Bear Bucks continues expansion
When the Washington University Bear Bucks program debuted last fall, only two off-campus businesses accepted students’ campus card points. Since then, the Bear Bucks program has expanded to include 19 off-campus businesses, most of which are situated on the Delmar Loop.
The most recent additions include Ben & Jerry’s, Yoga Six and Market Pub House.
According to Rachel Reinagel, campus card services manager, more businesses are on the way.
“We are currently speaking with Domino’s Pizza in University City, and we are also looking to expand in the Central West End area,” she said. “A lot of employees and students at the Medical School simply want more options.”
To join the program, businesses must first contact the Campus Card Services office, which opened in Green Hall in June.
According to Reinagel, factors such as accessibility, popularity with students and image are all considered when deciding whether or not to accept a business into the Bear Bucks program.
While the logistics of distributing and reconciling card readers are handled by a third-party company, Campus Card Services maintains a dialogue with business owners, acting as an intermediary to express student opinions.
“Things are working pretty well right now, and [the Bear Bucks program] seems comforting for the students,” said Paul Goodloe, general manager of Bobo Noodle House.
While Campus Card Services strives to satisfy both students and businesses in the program, not all businesses pursued have reciprocated interest in participating.
Last year, a survey was conducted to determine which businesses students most hoped to see added to the Bear Bucks program. The top request, by a large margin, was Schnucks supermarket on Clayton Road. However, when Campus Card Services approached the grocer, Schnucks refused to join the program.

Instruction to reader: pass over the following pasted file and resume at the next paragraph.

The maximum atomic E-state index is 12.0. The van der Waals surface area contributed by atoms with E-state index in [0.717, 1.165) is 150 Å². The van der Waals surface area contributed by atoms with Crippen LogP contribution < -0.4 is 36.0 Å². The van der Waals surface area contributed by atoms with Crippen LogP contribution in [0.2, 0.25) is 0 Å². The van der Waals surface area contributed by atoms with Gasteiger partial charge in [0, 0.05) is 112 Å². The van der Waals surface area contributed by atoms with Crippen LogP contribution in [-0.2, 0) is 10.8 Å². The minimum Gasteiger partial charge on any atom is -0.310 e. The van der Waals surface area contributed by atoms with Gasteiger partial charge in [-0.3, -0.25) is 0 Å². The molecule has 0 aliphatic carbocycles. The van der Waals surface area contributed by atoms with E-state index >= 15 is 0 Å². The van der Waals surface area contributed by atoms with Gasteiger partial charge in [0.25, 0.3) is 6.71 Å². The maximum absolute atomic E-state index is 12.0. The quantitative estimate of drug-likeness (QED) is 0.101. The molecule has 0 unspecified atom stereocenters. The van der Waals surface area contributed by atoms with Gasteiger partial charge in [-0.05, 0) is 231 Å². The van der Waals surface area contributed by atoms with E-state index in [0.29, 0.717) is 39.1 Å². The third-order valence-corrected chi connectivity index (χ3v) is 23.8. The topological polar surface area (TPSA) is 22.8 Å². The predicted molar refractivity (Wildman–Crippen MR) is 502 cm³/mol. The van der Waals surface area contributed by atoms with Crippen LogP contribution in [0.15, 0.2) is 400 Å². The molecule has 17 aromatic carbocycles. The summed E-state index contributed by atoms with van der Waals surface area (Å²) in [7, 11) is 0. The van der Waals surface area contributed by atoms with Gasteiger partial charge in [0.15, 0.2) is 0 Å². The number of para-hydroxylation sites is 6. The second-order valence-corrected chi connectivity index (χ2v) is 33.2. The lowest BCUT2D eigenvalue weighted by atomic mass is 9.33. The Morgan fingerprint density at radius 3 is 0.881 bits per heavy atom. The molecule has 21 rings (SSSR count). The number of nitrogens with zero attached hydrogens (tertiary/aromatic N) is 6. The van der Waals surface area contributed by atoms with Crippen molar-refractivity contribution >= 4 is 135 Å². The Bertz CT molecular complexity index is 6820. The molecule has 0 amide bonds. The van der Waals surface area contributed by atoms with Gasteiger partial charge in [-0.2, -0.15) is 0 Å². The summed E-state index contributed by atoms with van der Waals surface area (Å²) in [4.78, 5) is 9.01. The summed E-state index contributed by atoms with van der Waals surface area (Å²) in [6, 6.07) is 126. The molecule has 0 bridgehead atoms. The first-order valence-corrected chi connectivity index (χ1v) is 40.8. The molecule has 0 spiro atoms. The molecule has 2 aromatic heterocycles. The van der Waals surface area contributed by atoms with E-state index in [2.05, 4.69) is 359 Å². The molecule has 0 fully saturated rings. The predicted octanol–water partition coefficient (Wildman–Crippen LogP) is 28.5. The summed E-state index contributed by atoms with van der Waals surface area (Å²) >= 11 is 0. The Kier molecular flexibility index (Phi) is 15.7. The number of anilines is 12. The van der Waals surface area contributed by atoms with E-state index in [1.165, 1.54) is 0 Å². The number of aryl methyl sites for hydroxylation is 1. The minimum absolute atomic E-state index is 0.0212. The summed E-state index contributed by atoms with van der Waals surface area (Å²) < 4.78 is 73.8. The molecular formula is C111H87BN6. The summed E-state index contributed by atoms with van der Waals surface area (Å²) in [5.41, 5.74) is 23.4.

Since the program began last year, businesses like Bobo Noodle House have sought a way to accept Bear Bucks for deliveries on campus. With the new Campus Card Services office, delivery may become a real possibility.
“Delivery is a logistical problem,” Reinagel said. “The numbers that are tied to the accounts aren’t physically on the ID cards, so you couldn’t call in and give your account number to businesses over the phone. Right now, transactions only work by physically swiping the card. However, we are in the process of looking into mobile scanners.”
Reinagel said it is unlikely that Bear Bucks and meal points will merge in the future.
“I believe Bear Bucks will stay independent from meal points because meal points are directly linked to dining services on campus,” Reinagel said. “I could be wrong, you know. That’s something we haven’t discussed, and we’re open to suggestions from students and employees.”
She hopes to see more variation of businesses in future Bear Bucks expansions.
“I see the future consisting of a variety of businesses joining the Bear Bucks program,” she said. “Right now a majority of the businesses are restaurants. There is a need for various businesses to accept Bear Bucks including grocery stores, home goods stores, museums and even hair salons. I’m hoping to go in that direction.”
Students who have already used Bear Bucks in some of the new locations also hope to see more expansion in the future.
“I use [Bear Bucks] pretty much every weekend because we usually go to the Loop once a week,” sophomore Victoria Sgarro said. “We usually go to FroYo, and that’s pretty much the only place that I use Bear Bucks. I hope that [Bear Bucks] expands because I like using it more than using my own money. My parents pay for the Bear Bucks, but my own money is in my account.”
For more information about which business locations now accept Bear Bucks and which new ones are on the way, visit Campus Card Service’s new website, www.card.wustl.edu.